In our Meet the Board series, we invite you to sit down and learn more about each SOUNZ board member. Today we introduce Board member | Te Poari Kaitiaki Robert Wiremu.
Give a brief introduction about yourself.
My name is Robert. I was named after my dad, who’s is known either as Robbie or Ropata – depending on where he is and who he’s with. Don’t call me Robbie, and absolutely do not call me Bob!! One friend ever has called me Rob. I am a musician, I am Maori, I am queer, I’m a teacher.
What do you do outside of your work at SOUNZ?
In my daily grind, I teach at the University of Auckland. I get to utilise my skills in piano, and voice, and interests in history, and storytelling. I’ve been very focussed on diction – anatomy, pedagogy, expression. It fascinates me. I adore working with students – their curiosity motivates me, their problems challenge me, their journeys to musical maturity fascinate me.
What is one of your earliest musical memories?
My whanau always had music. Dad is the best party guitarist I know, mum sang, nan sang, papa sang. I showed an interest in piano quite young, so my grandparents sent me to lessons with the late Miss Pimm. She was sweet, and kind, and patient – woo, was she patient?! In the 70s, mum and dad helped with the cultural group in Ratana Pa, and I became obsessed with long poi. I think my piupiu could only fit around one thigh now.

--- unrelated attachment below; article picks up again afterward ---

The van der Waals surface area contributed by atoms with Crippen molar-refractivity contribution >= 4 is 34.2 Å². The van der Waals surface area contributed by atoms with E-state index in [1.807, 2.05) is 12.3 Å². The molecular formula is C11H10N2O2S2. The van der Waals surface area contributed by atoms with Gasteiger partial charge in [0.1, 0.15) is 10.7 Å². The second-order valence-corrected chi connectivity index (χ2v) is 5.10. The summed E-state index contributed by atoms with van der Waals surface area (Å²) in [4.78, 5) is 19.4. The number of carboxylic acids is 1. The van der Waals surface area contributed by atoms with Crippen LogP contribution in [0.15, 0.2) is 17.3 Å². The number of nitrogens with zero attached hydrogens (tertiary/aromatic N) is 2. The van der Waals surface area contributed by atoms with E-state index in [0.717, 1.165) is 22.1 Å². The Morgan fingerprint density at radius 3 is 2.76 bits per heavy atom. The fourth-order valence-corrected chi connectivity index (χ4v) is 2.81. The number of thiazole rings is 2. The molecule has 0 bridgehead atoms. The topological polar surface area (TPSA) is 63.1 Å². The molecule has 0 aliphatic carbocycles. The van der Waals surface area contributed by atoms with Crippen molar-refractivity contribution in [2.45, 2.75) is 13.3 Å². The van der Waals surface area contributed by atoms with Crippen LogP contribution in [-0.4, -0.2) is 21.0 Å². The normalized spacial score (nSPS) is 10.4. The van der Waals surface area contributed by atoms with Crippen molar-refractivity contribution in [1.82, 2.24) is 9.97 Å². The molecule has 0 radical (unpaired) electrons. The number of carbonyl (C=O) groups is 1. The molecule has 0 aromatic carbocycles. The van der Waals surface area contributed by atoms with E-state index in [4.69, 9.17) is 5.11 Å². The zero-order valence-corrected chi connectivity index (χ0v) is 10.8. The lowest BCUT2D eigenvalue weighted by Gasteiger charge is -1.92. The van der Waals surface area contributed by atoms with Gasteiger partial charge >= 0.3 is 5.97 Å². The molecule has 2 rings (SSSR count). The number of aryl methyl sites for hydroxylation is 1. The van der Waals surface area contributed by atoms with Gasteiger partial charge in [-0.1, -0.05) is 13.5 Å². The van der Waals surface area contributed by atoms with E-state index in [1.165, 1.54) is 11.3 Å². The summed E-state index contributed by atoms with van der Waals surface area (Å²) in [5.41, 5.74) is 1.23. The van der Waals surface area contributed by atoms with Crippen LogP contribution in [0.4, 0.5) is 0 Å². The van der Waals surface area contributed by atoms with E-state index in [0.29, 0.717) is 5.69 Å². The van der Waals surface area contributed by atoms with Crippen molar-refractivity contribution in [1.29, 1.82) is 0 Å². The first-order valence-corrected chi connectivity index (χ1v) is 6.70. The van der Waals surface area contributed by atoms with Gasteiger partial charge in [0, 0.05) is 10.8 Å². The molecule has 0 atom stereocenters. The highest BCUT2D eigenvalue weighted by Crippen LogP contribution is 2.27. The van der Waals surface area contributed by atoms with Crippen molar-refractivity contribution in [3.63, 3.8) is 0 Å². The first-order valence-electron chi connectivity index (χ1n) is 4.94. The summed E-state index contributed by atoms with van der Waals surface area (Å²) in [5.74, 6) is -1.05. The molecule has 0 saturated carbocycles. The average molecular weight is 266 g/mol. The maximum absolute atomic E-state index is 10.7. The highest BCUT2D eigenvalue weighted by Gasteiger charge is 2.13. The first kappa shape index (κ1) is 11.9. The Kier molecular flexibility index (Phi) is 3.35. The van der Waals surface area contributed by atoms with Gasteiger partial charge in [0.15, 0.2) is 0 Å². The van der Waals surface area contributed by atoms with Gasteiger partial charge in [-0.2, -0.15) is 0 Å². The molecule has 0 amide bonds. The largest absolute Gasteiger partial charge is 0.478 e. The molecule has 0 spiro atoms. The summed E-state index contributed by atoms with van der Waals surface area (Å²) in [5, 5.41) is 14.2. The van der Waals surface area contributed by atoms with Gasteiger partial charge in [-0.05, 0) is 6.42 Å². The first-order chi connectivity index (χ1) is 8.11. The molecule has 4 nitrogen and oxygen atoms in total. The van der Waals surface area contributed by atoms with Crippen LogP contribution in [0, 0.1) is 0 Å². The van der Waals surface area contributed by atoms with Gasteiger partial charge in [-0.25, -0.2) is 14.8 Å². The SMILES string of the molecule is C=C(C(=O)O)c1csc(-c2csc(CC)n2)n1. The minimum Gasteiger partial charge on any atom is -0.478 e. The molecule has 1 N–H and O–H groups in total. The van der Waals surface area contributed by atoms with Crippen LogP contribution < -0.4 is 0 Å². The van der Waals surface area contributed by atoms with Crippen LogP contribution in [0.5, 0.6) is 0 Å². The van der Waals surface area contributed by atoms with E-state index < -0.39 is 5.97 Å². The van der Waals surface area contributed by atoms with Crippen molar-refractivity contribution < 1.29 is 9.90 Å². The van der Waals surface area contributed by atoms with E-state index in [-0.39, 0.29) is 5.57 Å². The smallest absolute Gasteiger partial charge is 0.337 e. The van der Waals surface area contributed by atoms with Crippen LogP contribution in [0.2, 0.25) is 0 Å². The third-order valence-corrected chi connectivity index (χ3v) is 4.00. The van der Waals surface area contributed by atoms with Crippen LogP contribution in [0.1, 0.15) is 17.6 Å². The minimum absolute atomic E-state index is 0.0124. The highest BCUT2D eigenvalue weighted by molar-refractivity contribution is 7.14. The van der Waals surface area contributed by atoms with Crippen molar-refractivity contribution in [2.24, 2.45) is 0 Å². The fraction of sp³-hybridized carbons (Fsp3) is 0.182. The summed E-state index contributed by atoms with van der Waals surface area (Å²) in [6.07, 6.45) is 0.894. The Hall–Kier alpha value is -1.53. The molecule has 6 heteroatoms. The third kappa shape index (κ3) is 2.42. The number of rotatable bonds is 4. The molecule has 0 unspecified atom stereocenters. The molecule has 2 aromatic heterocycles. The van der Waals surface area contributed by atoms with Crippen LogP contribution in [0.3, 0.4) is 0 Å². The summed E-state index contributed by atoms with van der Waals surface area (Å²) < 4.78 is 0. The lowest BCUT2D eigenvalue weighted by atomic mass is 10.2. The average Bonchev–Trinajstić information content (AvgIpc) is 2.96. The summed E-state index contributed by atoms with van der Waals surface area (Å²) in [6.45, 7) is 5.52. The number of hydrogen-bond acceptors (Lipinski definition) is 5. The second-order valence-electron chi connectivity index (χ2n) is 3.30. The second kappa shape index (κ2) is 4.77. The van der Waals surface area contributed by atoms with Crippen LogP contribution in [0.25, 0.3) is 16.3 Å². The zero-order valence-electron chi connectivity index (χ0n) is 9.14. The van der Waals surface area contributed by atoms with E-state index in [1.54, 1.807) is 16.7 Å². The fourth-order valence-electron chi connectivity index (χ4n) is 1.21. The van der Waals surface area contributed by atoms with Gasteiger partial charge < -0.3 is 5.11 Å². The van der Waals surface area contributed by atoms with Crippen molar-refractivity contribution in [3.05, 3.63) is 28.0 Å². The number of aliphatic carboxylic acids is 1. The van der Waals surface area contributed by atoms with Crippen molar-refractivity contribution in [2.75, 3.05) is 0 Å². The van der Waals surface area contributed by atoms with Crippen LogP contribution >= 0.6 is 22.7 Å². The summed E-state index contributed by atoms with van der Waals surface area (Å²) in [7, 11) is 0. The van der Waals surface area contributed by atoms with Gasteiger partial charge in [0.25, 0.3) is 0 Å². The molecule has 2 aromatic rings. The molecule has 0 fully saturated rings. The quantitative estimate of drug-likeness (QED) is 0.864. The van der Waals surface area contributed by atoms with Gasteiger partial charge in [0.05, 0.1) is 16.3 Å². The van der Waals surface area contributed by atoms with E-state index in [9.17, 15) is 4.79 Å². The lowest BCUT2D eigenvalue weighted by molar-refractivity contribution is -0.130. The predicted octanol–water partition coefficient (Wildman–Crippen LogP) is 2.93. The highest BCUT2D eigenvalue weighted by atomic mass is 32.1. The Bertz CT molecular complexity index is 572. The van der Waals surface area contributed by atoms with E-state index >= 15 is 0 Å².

What do you think makes the music of Aotearoa, New Zealand unique?
I believe that music and art and wine have ‘terroir’ – the ecosystem in which the roots are planted creates the flavour profile. We know when we’ve travelled and returned here that the light is different, the smells are different, our horizons vanish into mountains or ocean. I’m always a bit conflicted when I first hear the accent, but then I think … home.
Why SOUNZ (interpret this however you like)?
Why SOUNZ? SOUNZ is courageous about the discussions, that’s why SOUNZ. The openness to change and for reinvention is on the table. There’s no baggage about tradition or convention. Who are we, what do we want, how do we get there, now? As the late Moana Jackson, in his inimitable wisdom, “Incremental change is not change” to which I’ll add this: “E huri tō aroaro ki te rā, tukuna tō ataarangi ki muri i a koe – turn and face the sun, let your shadow fall behind you.”